Crepes and Crêpes Célestines | Herbed Crepes

Crepes and Crêpes Célestines | Herbed Crepes

Crepes and Crêpes Célestines | Herbed Crepes

Crêpes Célestines
Crêpes are full of contradictions. They are fancy foods, yet street foods. They are rich and decadent but can be simple and nutrient dense. They are quick or they can be turned into fancy purses as in aumônières de crêpes or other culinary art tricks. They are French, yet Italy, Isreal, Hungary, China and other countries have their own similar versions.

There is no contradicting, however, that crêpes are a flavorful and texture delight to eat and easily diversify anyone’s menu. Crêpes Célestines is a recipe I made at in Paris during culinary school. The name is a bit of a mystery as many French dishes use Célestine to refer to a dish made in the style of “Célestine” a woman of unclear historical origins but may have been from Lyon (more on French recipe naming methods later).

I’ve seen dishes named omelettes, consommé, potage (soup) all in the “célestine style.” The term may also be connected, at times, to using green, leafy herbs as an ingredient (not as a garnish).

Crêpes crepes

Crepes and Crêpes Célestines 

Ingredients:

  • 1½ cup all-purpose flour
  • ½ cup cold water
  • 1¼ cup milk
  • 3 large eggs
  • 2 tablespoons melted butter—not hot
  • Clarified butter, organic canola or vegetable oil for cooking

Optional: ½ teaspoon fine sea salt (see taste notes below)

 “Crêpes Célestines” additions: 3 branches of chervil or other green herb, chopped

Batter steps: (can be done up to two days in advance)

Vite Vite (blender versions) Add all the ingredients to a blender and mix until a smooth batter forms or add all the ingredients to a medium-sized bowl and mix with a hand-held immersion blender. Go to step 2. Traditional method: Burns some calories and you don’t have to clean a blender-yay!

  1. Add the flour and salt to a medium-sized bowl and whisk. Add the eggs, butter and milk and whisk to incorporate then add the water and whisk until combined and smooth. The refrigeration step will often fix any lumpy batter patches.
  2. Batter should coat the back of a spoon like a heavy cream, but if it is too thick, add a bit more of water or milk.
  3. Refrigerate for 2 hours or for up to two days. In pinch, I’ve used crêpe batter after only a 30-minute rest, but texture isn’t ideal and crêpes don’t form as well.

Crêpe steps: Making crêpes:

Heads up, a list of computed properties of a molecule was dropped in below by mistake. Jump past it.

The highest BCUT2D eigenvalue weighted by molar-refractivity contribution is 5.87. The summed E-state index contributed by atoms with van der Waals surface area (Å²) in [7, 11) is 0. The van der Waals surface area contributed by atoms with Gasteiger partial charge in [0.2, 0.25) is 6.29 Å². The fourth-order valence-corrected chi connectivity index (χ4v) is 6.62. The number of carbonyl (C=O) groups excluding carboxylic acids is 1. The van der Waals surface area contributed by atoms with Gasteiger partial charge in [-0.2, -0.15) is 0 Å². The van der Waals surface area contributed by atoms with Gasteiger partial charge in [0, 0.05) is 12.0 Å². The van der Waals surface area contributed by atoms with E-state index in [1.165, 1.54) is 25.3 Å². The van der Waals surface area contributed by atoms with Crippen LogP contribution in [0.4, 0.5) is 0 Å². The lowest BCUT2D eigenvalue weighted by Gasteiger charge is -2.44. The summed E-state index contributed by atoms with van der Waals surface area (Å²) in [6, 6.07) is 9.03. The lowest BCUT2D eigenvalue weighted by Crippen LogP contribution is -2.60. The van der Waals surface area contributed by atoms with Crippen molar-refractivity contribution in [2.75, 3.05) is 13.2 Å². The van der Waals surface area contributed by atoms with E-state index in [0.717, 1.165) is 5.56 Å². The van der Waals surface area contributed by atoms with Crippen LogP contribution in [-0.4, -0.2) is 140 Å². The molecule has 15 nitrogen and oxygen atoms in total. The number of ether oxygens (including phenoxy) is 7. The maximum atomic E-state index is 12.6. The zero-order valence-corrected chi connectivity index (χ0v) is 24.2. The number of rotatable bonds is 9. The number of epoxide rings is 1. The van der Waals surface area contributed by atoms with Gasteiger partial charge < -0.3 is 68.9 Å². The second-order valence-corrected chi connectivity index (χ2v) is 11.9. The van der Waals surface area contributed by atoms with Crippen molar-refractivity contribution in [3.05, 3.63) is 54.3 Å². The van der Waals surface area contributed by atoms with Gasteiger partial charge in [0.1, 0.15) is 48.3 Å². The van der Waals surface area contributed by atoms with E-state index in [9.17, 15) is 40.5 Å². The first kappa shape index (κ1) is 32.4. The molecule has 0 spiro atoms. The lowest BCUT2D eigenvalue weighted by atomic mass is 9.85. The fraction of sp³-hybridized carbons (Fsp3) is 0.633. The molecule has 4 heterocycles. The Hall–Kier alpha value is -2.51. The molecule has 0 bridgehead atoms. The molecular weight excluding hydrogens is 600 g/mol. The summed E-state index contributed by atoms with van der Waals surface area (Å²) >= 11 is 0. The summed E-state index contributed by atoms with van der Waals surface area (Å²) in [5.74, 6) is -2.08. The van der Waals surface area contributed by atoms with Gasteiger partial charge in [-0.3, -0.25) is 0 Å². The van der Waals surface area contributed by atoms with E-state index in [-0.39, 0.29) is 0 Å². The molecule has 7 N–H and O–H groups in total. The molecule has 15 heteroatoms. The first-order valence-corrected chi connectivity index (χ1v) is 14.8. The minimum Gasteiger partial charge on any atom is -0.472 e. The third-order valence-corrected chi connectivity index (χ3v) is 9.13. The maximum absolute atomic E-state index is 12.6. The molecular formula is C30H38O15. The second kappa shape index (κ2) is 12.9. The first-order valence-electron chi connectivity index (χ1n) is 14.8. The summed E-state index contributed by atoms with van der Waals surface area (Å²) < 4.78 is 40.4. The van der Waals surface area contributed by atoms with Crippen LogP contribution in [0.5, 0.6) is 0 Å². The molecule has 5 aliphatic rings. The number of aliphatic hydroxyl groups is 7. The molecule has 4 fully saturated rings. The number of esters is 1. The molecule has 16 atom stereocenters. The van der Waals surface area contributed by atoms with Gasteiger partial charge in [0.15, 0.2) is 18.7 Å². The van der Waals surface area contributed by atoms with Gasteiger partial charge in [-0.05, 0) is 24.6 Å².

1. Heat a nonstick skillet or crêpe pan with 6″-7″ base (or larger for a smaller number of crêpes) over medium-high heat then add just enough oil or clarified butter to lightly coat the skillet.
  2. Stir the batter and scoop out about 1/4 cup of batter (a 2-ounce ladle works best).
  3. Slightly tilt the skillet and pour the batter near the higher side of the skillet and swirl the batter counterclockwise around bottom of pan by rotating the pan with your wrist until the entire surface is thinly coated. Try not to get the batter on the skillet edges. Place skillet back on heat.
  4. Cook 1-2 minutes and flip when crêpe begins to color golden brown on the pan-side down. Then cook another 30 seconds to 1 minute.
  5. Place crêpes on a rack to cool; however, a plate works fine as well. These crêpes don’t stick together.

Crêpes and Crêpes Célestines

Substitutions / Options:
  • You can substitute a lower-fat milk, but it does change the texture and flavor.
  • All-purpose flour works best and yields a traditional product. If you want a more nutrient-dense crêpe, I don’t recommend whole wheat flour, instead go French and make buckwheat crepes for higher fiber and a nutty flavor and unique texture profile.
  • Butter can be used; however, it can smoke at higher heats used for crêpes.
  • Salt enhances the flour flavor and the amount used in this recipe doesn’t prevent the crêpes from doing double duty as dessert crêpes. Most dessert crêpes add sugar to the batter, but I don’t miss sweet dessert ingredients used.
Resting is important:
  • it reduces the air bubbles that can cause crêpes to tear or have weak spots
  • the gluten has time to relax to ensure tender, more content crêpes
  • Savory street crêpes fillings: